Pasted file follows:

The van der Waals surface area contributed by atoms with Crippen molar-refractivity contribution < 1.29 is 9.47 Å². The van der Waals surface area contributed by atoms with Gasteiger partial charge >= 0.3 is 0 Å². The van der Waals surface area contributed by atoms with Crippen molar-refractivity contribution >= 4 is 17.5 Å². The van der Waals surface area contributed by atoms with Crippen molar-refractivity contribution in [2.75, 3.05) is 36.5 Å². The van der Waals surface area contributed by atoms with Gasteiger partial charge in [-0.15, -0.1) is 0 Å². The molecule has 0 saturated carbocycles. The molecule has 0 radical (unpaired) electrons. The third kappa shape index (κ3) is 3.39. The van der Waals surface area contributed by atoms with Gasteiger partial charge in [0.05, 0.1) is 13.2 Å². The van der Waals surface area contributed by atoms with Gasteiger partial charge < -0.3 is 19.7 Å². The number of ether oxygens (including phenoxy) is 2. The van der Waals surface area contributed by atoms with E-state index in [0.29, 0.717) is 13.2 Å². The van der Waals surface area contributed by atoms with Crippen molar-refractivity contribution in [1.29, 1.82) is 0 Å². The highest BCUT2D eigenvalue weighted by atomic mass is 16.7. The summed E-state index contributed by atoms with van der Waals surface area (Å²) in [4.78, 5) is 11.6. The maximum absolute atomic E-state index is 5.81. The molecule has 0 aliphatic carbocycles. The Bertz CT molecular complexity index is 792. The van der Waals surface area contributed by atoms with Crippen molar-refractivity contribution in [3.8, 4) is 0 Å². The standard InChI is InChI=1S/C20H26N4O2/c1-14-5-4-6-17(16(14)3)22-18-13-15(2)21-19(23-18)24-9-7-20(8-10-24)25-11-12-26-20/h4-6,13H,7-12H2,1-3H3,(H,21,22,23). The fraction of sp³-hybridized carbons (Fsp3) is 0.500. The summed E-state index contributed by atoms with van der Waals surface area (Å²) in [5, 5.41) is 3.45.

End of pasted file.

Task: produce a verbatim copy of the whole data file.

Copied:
The van der Waals surface area contributed by atoms with Crippen molar-refractivity contribution < 1.29 is 9.47 Å². The van der Waals surface area contributed by atoms with Gasteiger partial charge >= 0.3 is 0 Å². The van der Waals surface area contributed by atoms with Crippen molar-refractivity contribution >= 4 is 17.5 Å². The van der Waals surface area contributed by atoms with Crippen molar-refractivity contribution in [2.75, 3.05) is 36.5 Å². The van der Waals surface area contributed by atoms with Gasteiger partial charge in [-0.15, -0.1) is 0 Å². The molecule has 0 saturated carbocycles. The molecule has 0 radical (unpaired) electrons. The third kappa shape index (κ3) is 3.39. The van der Waals surface area contributed by atoms with Gasteiger partial charge in [0.05, 0.1) is 13.2 Å². The van der Waals surface area contributed by atoms with Gasteiger partial charge < -0.3 is 19.7 Å². The number of ether oxygens (including phenoxy) is 2. The van der Waals surface area contributed by atoms with E-state index in [0.29, 0.717) is 13.2 Å². The van der Waals surface area contributed by atoms with Crippen molar-refractivity contribution in [1.29, 1.82) is 0 Å². The highest BCUT2D eigenvalue weighted by atomic mass is 16.7. The summed E-state index contributed by atoms with van der Waals surface area (Å²) in [4.78, 5) is 11.6. The maximum absolute atomic E-state index is 5.81. The molecule has 0 aliphatic carbocycles. The Bertz CT molecular complexity index is 792. The van der Waals surface area contributed by atoms with Crippen molar-refractivity contribution in [3.8, 4) is 0 Å². The standard InChI is InChI=1S/C20H26N4O2/c1-14-5-4-6-17(16(14)3)22-18-13-15(2)21-19(23-18)24-9-7-20(8-10-24)25-11-12-26-20/h4-6,13H,7-12H2,1-3H3,(H,21,22,23). The fraction of sp³-hybridized carbons (Fsp3) is 0.500. The summed E-state index contributed by atoms with van der Waals surface area (Å²) in [5, 5.41) is 3.45.